A number of the weeds that chickens like are also edible for people, so I’ll point those out as an encouragement to let them grow, harvest them regularly and learn what some foods taste like for your hens.
- Chickweed: When you put some of this plant down, you’ll see how it earned its name. This cool-season plant goes well in salads and also in pesto when basil is out of season.
- Bedstraw: As a kid, you probably threw this at people because it would stick to their clothes. It also makes a delicious tea.
- Lamb’s-Quarter: Also known as fat hen, this is a delightful green, whether raw, steamed or stir-fried.
- Pigweed: Pigs like it even more then chickens do. It’s an amaranth, and I like it better than lamb’s-quarters; it can be prepared the same way.
- Sour Grass: This sorrel has a sour, lemony taste, which is great on salads.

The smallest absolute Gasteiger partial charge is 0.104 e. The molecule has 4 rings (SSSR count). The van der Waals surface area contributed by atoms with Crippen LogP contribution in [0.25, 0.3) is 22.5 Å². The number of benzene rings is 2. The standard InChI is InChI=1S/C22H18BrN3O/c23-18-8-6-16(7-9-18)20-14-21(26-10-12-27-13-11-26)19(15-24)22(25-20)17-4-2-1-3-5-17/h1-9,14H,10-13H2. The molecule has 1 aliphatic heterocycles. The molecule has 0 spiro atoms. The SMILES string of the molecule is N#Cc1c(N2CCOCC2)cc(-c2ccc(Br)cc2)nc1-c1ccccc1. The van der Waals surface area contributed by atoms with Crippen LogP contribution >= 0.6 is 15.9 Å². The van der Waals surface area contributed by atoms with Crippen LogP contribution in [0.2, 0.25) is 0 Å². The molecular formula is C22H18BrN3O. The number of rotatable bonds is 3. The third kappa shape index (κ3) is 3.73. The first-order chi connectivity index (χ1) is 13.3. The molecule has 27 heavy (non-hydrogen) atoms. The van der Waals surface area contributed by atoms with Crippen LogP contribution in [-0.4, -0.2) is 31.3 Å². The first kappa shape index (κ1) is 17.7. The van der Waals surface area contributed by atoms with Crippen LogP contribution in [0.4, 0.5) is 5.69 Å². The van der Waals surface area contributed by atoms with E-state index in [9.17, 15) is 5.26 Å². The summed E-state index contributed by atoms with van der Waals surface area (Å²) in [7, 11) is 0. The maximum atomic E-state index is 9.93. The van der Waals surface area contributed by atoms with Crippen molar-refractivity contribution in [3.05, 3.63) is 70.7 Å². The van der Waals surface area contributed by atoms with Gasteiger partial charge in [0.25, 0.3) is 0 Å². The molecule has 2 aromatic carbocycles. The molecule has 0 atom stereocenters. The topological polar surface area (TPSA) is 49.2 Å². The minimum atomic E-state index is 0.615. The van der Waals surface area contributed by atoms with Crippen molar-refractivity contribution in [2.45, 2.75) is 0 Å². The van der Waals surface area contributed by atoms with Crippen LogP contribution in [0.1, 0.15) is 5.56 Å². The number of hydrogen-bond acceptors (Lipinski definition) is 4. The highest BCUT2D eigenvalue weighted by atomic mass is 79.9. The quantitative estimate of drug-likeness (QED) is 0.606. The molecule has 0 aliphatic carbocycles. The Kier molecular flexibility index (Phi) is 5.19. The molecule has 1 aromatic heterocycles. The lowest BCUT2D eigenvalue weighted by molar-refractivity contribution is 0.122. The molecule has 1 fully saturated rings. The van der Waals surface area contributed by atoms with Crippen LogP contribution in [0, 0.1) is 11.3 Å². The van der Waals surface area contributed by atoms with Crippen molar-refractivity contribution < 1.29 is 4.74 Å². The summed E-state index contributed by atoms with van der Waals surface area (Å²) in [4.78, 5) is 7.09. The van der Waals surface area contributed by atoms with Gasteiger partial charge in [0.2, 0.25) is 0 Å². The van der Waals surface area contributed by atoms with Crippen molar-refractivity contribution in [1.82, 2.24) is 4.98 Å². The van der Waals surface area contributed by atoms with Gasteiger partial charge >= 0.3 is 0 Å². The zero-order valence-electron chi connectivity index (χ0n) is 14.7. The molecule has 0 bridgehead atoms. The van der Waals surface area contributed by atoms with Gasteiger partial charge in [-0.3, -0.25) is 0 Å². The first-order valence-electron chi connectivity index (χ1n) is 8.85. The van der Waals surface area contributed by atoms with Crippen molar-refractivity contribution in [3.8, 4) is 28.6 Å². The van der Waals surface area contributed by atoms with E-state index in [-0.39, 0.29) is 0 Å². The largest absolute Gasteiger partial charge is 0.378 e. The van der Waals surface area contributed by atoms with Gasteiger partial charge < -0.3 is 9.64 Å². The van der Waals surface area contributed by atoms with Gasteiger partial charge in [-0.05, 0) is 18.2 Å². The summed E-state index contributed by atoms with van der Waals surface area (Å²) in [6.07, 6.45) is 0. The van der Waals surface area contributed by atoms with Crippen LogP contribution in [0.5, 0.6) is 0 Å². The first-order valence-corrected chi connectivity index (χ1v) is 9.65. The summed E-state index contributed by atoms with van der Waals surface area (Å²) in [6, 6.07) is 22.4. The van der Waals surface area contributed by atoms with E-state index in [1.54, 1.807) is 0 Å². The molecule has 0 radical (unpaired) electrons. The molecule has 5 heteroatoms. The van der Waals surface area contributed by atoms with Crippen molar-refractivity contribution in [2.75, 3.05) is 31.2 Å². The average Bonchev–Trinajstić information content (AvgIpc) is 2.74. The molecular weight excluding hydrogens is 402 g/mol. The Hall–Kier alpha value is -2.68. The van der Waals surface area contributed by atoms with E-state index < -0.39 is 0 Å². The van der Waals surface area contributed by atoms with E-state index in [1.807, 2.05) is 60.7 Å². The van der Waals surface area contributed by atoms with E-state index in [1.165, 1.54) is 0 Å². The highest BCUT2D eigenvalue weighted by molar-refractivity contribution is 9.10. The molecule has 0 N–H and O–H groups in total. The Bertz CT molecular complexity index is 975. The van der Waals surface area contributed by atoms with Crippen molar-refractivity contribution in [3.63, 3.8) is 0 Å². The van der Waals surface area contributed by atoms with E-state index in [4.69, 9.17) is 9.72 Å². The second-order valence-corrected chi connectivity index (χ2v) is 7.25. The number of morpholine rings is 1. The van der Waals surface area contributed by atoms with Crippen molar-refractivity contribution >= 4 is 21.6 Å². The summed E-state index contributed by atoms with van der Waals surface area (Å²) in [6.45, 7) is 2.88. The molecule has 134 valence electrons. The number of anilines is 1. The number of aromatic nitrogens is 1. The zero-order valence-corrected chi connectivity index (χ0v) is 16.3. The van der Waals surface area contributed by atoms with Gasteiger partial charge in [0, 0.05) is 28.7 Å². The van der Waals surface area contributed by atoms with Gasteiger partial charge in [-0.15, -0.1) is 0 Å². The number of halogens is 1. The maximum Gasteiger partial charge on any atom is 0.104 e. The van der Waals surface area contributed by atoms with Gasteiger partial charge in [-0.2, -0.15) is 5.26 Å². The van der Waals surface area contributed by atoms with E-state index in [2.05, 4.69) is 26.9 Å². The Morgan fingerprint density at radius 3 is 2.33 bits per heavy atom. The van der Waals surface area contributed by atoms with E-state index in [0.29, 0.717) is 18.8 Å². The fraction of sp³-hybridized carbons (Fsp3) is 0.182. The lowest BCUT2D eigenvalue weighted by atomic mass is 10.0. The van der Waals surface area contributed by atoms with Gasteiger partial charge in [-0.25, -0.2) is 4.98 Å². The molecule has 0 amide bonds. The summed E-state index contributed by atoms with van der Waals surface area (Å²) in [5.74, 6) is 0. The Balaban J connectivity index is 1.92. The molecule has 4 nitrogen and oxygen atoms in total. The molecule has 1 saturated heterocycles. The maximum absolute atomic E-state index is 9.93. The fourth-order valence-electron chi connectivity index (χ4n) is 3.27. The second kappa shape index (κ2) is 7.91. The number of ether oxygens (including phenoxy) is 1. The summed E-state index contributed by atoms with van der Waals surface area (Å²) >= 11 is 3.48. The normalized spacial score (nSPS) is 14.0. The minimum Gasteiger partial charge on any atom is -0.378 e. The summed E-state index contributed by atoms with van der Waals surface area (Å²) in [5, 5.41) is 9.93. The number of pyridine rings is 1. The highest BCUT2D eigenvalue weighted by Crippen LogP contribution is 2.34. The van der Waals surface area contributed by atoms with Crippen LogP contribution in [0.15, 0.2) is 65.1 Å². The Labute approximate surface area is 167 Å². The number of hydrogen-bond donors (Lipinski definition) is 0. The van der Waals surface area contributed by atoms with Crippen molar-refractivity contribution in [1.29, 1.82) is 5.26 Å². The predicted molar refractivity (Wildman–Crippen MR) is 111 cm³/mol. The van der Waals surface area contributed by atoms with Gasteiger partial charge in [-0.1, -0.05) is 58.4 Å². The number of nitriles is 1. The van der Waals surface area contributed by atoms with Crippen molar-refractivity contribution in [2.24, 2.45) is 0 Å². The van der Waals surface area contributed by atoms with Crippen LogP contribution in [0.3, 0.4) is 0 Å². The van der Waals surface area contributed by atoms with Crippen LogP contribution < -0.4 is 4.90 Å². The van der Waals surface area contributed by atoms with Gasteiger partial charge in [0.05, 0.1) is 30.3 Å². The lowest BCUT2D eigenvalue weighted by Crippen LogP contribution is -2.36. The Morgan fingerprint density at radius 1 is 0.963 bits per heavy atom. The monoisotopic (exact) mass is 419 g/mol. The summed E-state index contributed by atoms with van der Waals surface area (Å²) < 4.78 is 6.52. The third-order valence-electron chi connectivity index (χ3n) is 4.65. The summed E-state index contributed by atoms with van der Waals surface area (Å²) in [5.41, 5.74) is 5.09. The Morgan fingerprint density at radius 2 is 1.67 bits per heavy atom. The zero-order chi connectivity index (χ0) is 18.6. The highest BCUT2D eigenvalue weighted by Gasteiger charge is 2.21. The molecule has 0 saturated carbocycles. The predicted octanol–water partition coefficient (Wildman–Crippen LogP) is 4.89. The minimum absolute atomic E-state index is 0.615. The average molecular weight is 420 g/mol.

- Violets: Leaves and flowers are edible raw in sandwiches and salads.
- Dandelions: Young leaves make a good cooked green.
- Purslane: Like portulaca plants from the nursery, succulent leaves and flowers are great in a salad or sandwich.
Here are some common weeds that you won’t like, but your chickens will find delicious: burweed, cat’s-ear, clover, cudweed, dead nettle, evening primrose, hawkweed, mugwort, plantain, Queen Anne’s lace, shotweed, wild geranium and, of course, any weedy grass such as crabgrass and annual fescue.
Some landscapers jokingly call a weedy lawn a “freedom lawn.” If your birds eat those weeds, maybe you could call it a “feed ’em lawn.” Any way you cut it, there are a lot of greens free for the taking that’ll keep the egg yolks a bright orange. You just need to think about “harvesting” in a slightly different way.
This story originally appeared in the May/June 2018 issue of Chickens magazine.